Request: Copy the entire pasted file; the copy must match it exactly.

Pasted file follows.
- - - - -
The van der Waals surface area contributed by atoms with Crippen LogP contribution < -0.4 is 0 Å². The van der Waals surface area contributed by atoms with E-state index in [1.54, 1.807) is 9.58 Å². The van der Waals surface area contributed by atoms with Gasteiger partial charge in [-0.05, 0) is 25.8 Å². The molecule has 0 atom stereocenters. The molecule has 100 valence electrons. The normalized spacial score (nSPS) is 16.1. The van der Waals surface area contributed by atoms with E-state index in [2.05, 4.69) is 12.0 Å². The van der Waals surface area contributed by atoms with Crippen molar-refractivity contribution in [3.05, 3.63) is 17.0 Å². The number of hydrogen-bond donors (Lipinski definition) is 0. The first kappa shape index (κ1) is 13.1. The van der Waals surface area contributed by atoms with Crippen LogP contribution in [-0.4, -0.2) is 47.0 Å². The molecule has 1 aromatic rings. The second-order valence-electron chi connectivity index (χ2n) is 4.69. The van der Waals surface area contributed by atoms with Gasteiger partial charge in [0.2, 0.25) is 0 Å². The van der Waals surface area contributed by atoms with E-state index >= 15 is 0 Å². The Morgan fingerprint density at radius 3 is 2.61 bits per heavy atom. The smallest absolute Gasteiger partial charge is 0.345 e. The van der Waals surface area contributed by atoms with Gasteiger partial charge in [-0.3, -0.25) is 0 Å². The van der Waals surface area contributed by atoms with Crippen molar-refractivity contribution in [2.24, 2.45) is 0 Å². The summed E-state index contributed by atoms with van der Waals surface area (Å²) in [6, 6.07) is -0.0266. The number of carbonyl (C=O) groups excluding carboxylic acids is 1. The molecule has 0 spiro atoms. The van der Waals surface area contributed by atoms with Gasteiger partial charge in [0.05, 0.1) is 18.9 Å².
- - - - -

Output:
The van der Waals surface area contributed by atoms with Crippen LogP contribution < -0.4 is 0 Å². The van der Waals surface area contributed by atoms with E-state index in [1.54, 1.807) is 9.58 Å². The van der Waals surface area contributed by atoms with Gasteiger partial charge in [-0.05, 0) is 25.8 Å². The molecule has 0 atom stereocenters. The molecule has 100 valence electrons. The normalized spacial score (nSPS) is 16.1. The van der Waals surface area contributed by atoms with E-state index in [2.05, 4.69) is 12.0 Å². The van der Waals surface area contributed by atoms with Crippen molar-refractivity contribution in [3.05, 3.63) is 17.0 Å². The number of hydrogen-bond donors (Lipinski definition) is 0. The first kappa shape index (κ1) is 13.1. The van der Waals surface area contributed by atoms with Crippen LogP contribution in [-0.4, -0.2) is 47.0 Å². The molecule has 1 aromatic rings. The second-order valence-electron chi connectivity index (χ2n) is 4.69. The van der Waals surface area contributed by atoms with Gasteiger partial charge in [0.2, 0.25) is 0 Å². The van der Waals surface area contributed by atoms with E-state index >= 15 is 0 Å². The Morgan fingerprint density at radius 3 is 2.61 bits per heavy atom. The smallest absolute Gasteiger partial charge is 0.345 e. The van der Waals surface area contributed by atoms with Gasteiger partial charge in [-0.3, -0.25) is 0 Å². The van der Waals surface area contributed by atoms with Crippen molar-refractivity contribution in [2.24, 2.45) is 0 Å². The summed E-state index contributed by atoms with van der Waals surface area (Å²) in [6, 6.07) is -0.0266. The number of carbonyl (C=O) groups excluding carboxylic acids is 1. The molecule has 0 spiro atoms. The van der Waals surface area contributed by atoms with Gasteiger partial charge in [0.05, 0.1) is 18.9 Å².